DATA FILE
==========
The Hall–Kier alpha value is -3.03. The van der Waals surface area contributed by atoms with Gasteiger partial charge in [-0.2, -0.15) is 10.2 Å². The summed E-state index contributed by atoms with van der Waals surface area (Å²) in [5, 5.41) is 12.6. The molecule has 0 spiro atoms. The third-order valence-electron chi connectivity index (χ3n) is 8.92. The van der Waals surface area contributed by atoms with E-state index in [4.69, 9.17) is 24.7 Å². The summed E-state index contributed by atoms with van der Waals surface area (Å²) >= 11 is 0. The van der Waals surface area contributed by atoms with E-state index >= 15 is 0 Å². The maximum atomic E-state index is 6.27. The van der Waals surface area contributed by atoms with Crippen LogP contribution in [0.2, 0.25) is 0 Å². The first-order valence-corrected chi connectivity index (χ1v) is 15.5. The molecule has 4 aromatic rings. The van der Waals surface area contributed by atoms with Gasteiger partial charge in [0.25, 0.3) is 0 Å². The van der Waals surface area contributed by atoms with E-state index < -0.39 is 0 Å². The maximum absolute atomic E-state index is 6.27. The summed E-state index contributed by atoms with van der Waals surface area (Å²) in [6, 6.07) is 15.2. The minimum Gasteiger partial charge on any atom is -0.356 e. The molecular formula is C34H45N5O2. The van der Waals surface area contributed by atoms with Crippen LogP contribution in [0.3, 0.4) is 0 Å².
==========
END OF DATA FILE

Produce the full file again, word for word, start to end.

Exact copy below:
The Hall–Kier alpha value is -3.03. The van der Waals surface area contributed by atoms with Gasteiger partial charge in [-0.2, -0.15) is 10.2 Å². The summed E-state index contributed by atoms with van der Waals surface area (Å²) in [5, 5.41) is 12.6. The molecule has 0 spiro atoms. The third-order valence-electron chi connectivity index (χ3n) is 8.92. The van der Waals surface area contributed by atoms with E-state index in [4.69, 9.17) is 24.7 Å². The summed E-state index contributed by atoms with van der Waals surface area (Å²) >= 11 is 0. The van der Waals surface area contributed by atoms with E-state index >= 15 is 0 Å². The maximum atomic E-state index is 6.27. The van der Waals surface area contributed by atoms with Crippen LogP contribution in [0.2, 0.25) is 0 Å². The first-order valence-corrected chi connectivity index (χ1v) is 15.5. The molecule has 4 aromatic rings. The van der Waals surface area contributed by atoms with Gasteiger partial charge in [0.25, 0.3) is 0 Å². The van der Waals surface area contributed by atoms with E-state index < -0.39 is 0 Å². The maximum absolute atomic E-state index is 6.27. The summed E-state index contributed by atoms with van der Waals surface area (Å²) in [6, 6.07) is 15.2. The minimum Gasteiger partial charge on any atom is -0.356 e. The molecular formula is C34H45N5O2. The van der Waals surface area contributed by atoms with Crippen LogP contribution in [0.3, 0.4) is 0 Å².